“For Albert Barnes, it’s very clear, the last thing he wanted to happen to his art is exactly what happened,” said Florino. “I think he tried very hard to put protections in place. But even he didn’t anticipate everything that could happen.”
According to Florino, a donor’s intent “is what gives integrity not only to the gift being made at the time but to philanthropy.” The proper expression of donor intent goes beyond a list of philanthropic priorities and includes a discussion of a donor’s philanthropic values.
Florino also stressed the importance of having a very clear gift agreement in writing and carefully assembling a board that is aligned with your philanthropic mission, “so you are leaving behind a core of people who are committed to following your example.”
Badertscher suggested the rigid restrictions Barnes put into effect may have actually undermined his overall goal of protecting his intent.
“We’ve all built something we care about and it’s reflective of our individual identity. We somehow want to see that honored,” said Badertscher. “Sadly, the ways [Barnes] went about trying to build his legacy ended up making it even harder to leave a legacy.”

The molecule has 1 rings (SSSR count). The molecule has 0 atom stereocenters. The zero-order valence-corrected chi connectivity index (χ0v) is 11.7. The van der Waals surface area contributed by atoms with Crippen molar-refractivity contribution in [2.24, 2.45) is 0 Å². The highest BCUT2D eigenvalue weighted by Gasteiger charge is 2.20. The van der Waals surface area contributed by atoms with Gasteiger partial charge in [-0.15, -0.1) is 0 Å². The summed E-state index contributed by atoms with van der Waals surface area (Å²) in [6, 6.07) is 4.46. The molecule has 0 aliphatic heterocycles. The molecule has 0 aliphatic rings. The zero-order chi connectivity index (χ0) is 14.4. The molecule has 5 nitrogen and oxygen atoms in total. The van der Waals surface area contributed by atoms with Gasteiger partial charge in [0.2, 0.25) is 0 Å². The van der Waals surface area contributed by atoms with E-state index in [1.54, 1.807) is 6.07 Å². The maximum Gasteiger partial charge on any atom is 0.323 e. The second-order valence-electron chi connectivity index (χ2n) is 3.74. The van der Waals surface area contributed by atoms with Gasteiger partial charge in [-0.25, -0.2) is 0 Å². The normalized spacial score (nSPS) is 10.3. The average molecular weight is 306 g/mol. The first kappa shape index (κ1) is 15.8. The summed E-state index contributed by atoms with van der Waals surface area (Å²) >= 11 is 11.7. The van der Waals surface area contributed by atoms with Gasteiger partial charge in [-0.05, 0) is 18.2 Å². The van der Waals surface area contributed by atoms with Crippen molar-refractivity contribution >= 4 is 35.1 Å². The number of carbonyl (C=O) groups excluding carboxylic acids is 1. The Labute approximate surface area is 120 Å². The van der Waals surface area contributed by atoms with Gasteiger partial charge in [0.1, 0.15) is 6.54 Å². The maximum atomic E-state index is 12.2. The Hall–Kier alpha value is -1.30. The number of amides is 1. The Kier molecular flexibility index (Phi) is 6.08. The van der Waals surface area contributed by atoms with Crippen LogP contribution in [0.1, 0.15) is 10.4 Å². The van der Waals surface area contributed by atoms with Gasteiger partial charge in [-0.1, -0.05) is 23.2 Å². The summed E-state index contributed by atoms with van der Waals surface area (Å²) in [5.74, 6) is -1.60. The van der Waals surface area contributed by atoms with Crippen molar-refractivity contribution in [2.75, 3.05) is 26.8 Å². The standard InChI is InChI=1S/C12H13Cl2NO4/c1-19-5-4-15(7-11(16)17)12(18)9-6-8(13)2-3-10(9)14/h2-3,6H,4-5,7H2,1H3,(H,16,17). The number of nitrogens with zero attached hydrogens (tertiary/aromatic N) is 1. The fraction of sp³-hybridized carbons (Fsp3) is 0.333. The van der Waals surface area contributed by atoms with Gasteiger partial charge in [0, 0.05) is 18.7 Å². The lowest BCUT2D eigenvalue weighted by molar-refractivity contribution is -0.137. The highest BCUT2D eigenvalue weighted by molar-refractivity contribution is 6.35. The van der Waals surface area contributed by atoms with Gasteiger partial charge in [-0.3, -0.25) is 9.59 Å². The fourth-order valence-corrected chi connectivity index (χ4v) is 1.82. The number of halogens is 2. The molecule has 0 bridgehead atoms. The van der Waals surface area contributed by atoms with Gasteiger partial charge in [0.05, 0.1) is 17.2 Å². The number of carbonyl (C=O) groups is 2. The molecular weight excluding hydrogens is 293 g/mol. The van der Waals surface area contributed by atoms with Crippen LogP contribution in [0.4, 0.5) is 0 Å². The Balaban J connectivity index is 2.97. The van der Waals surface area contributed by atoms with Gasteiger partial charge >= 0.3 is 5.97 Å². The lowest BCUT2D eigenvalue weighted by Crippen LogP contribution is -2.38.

Both Badertscher and Florino emphasized the harmful consequences that result when donor intent is not honored.
“If donor intent goes away, what we’ve learned is someone else with more money or a better lawyer will always get their way,” said Badertscher.
“The danger is that if other philanthropists feel that the integrity of their gift is going to be destroyed … you will see a decline in giving,” said Florino.
Click here to watch the film, “Donor Intent Gone Wrong: The Battle for Control of the Barnes Art Collection”. Check out the Roundtable’s other “Wisdom and Warnings” videos, “How to Protect Donor Intent” and “A Conversation with Carrie Tynan, CEO of Adolph Coors Foundation.”
For more information about how to protect donor intent, please visit Philanthropy Roundtable’s donor intent online hub.